In a couple days, all of the NBA's best and brightest will descend upon the great state of Texas for All-Star weekend festivities. Celebrity games will be played, dunk contests will be had and an All-Star Game MVP trophy will go on the mantle of one of the league's greatest stars.
While the weekend will undoubtedly have lasting memories for all involved, the true takeaways won't happen on a basketball court. They'll happen behind the scenes, where NBA general managers will speak in person about the players who could be on the move prior to the Feb. 21 trade deadline.
By now most cats have already been let out of the bag. Josh Smith has seemingly been linked to all 48 continuous states, including the ones that don't even have basketball teams. Brandon Jennings' relationship with the Milwaukee Bucks may have also deteriorated past the point of no return.
It's all speculation and innuendo for now, but over the weekend we'll really start seeing all this smoke leading to some actual fire. With that in mind, here is a look at the latest rumblings from across the Association as we head into All-Star weekend.
Brandon Jennings Has 'Irreconcilable Differences' With Bucks?
A restricted free agent this summer, Milwaukee Bucks point guard Brandon Jennings has been the subject of speculation throughout the season. There hasn't been a "for-sale" sign placed in his front yard by the Bucks or anything, but it's long been known that Jennings could be had for the right (hefty) price.
Though Jennings is the only franchise-level talent on Milwaukee's roster, there are plenty of mitigating reasons he could be moved. He's averaging 18.5 points and 6.5 assists per game this season, but is shooting a paltry 39.5 percent from the field, including a cringe-worthy 31.2 percent during February.
That's not an aberration either. Jennings is a career 39.3 percent shooter and has long been a volume shooter rather than a truly valuable scoring option. In fact, over the past three seasons, Jennings' effect offensively has been rather negligible while his laissez-faire attitude on defense has made Milwaukee a much better squad on that end with him on the bench, per NBA.com.
Those are rather incriminating facts for a player who wants a maximum contract extension this offseason. In fact, it's that contract impasse is what led a source to tell ESPN's Chad Ford that Jennings has "irreconcilable differences" with the Bucks:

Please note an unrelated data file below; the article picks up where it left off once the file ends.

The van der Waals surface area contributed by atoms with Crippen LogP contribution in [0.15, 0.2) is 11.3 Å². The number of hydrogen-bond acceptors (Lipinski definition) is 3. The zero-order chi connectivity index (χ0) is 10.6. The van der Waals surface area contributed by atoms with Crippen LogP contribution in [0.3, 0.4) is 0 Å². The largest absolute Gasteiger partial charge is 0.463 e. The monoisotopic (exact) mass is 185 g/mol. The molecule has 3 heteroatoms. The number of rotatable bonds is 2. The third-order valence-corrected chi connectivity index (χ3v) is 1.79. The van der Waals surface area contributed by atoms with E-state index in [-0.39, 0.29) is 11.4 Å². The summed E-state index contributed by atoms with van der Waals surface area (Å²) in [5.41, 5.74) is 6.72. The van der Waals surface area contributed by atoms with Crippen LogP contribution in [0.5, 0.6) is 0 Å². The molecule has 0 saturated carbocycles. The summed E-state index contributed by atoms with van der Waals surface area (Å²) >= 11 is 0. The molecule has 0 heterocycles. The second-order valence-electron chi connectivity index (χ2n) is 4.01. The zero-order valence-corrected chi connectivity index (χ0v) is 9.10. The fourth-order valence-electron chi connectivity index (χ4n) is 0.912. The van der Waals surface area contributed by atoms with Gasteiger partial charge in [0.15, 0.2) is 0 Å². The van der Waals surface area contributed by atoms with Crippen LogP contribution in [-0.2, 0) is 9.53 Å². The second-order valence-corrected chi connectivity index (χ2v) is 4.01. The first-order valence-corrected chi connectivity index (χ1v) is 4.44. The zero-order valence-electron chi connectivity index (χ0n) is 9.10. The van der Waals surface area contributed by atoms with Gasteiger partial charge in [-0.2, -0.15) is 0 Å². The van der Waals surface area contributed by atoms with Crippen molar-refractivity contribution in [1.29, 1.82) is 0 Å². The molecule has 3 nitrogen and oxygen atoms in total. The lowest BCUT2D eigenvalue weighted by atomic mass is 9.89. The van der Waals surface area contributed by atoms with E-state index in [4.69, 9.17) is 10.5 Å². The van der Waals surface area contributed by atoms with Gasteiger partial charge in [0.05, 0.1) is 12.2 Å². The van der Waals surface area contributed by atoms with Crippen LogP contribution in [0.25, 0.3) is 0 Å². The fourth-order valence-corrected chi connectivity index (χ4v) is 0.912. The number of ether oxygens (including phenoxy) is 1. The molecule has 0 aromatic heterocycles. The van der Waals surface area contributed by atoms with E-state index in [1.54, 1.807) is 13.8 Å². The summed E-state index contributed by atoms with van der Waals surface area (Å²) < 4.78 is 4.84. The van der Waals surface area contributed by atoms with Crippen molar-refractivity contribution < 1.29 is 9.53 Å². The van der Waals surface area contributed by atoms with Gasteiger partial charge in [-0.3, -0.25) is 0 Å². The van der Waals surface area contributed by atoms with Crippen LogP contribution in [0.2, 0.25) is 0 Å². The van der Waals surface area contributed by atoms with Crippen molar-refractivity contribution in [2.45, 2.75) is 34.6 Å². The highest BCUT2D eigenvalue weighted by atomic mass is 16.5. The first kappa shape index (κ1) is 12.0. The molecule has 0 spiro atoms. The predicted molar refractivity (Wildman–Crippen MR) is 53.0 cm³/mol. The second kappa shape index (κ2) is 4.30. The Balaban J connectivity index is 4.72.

Jennings has, according to one source, "irreconcilable differences" with Milwaukee. He's frustrated, according to sources, that the two sides weren't able to work out a long-term extension this summer. In addition, he feels as though he doesn't get the attention he deserves and wants a bigger market to take his talents to.
The team ultimately controls Jennings' rights because of his restricted free-agent status, but that's led many to wonder whether Milwaukee is better off trading its disgruntled point guard.
If the Bucks decide to trade Jennings before next Thursday's deadline, they should have no shortage of suitors. Despite Jennings' noted deficiencies, he's still abundantly talented and just 23 years old. In a league increasingly controlled by the point guard position he's a commodity—especially if a team views him as a "one good coach away"-type talent.
The Dallas Mavericks have been linked to Jennings by ESPN's Marc Stein, and they certainly have the right kind of infrastructure in place. If Jennings cannot thrive under Rick Carlisle, then there may be no coach currently in the league who could make an impact.
The rub, of course, is what Dallas would give up in return. The Mavericks have a complete dearth of young trade chips, and Milwaukee, understandably, isn't just going to give Jennings away. The situation bears some level of monitoring, but until we catch wind of a third team, Jennings-to-Dallas seems unlikely.
Luke Ridnour on Knicks' Radar?
The New York Knicks are many things, but guard-needy is not one of them. Their regular starting lineup consists of Raymond Felton, Jason Kidd and Iman Shumpert, all of whom are naturally point guards. J.R. Smith, Ronnie Brewer and Pablo Prigioni comprise New York's bench guard rotation, with each bringing an effective, albeit limited, skill set.